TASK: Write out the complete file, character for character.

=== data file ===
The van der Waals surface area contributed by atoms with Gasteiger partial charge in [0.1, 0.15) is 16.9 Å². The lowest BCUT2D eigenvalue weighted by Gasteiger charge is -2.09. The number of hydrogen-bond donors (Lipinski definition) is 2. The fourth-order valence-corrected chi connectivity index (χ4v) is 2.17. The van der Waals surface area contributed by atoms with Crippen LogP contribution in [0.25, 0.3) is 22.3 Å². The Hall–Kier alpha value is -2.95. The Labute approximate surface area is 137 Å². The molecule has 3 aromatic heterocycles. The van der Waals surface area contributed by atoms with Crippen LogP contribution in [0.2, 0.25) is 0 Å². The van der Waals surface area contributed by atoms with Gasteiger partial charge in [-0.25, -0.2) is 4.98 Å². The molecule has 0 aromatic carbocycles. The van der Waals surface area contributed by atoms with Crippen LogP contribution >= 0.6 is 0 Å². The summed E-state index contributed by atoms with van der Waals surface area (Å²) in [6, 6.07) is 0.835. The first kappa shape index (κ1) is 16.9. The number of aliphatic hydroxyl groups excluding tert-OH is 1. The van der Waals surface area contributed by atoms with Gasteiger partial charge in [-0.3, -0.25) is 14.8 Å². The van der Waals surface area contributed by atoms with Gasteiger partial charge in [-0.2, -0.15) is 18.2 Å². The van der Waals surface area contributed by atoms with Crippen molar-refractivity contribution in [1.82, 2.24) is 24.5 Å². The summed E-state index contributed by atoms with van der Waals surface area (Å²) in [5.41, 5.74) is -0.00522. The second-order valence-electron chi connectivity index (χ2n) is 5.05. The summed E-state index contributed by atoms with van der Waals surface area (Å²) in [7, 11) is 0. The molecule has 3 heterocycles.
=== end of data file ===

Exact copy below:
The van der Waals surface area contributed by atoms with Gasteiger partial charge in [0.1, 0.15) is 16.9 Å². The lowest BCUT2D eigenvalue weighted by Gasteiger charge is -2.09. The number of hydrogen-bond donors (Lipinski definition) is 2. The fourth-order valence-corrected chi connectivity index (χ4v) is 2.17. The van der Waals surface area contributed by atoms with Crippen LogP contribution in [0.25, 0.3) is 22.3 Å². The Hall–Kier alpha value is -2.95. The Labute approximate surface area is 137 Å². The molecule has 3 aromatic heterocycles. The van der Waals surface area contributed by atoms with Crippen LogP contribution in [0.2, 0.25) is 0 Å². The van der Waals surface area contributed by atoms with Gasteiger partial charge in [-0.25, -0.2) is 4.98 Å². The molecule has 0 aromatic carbocycles. The van der Waals surface area contributed by atoms with Crippen LogP contribution >= 0.6 is 0 Å². The summed E-state index contributed by atoms with van der Waals surface area (Å²) in [6, 6.07) is 0.835. The first kappa shape index (κ1) is 16.9. The number of aliphatic hydroxyl groups excluding tert-OH is 1. The van der Waals surface area contributed by atoms with Gasteiger partial charge in [-0.3, -0.25) is 14.8 Å². The van der Waals surface area contributed by atoms with Gasteiger partial charge in [-0.2, -0.15) is 18.2 Å². The van der Waals surface area contributed by atoms with Crippen molar-refractivity contribution in [1.82, 2.24) is 24.5 Å². The summed E-state index contributed by atoms with van der Waals surface area (Å²) in [5.41, 5.74) is -0.00522. The second-order valence-electron chi connectivity index (χ2n) is 5.05. The summed E-state index contributed by atoms with van der Waals surface area (Å²) in [7, 11) is 0. The molecule has 3 heterocycles.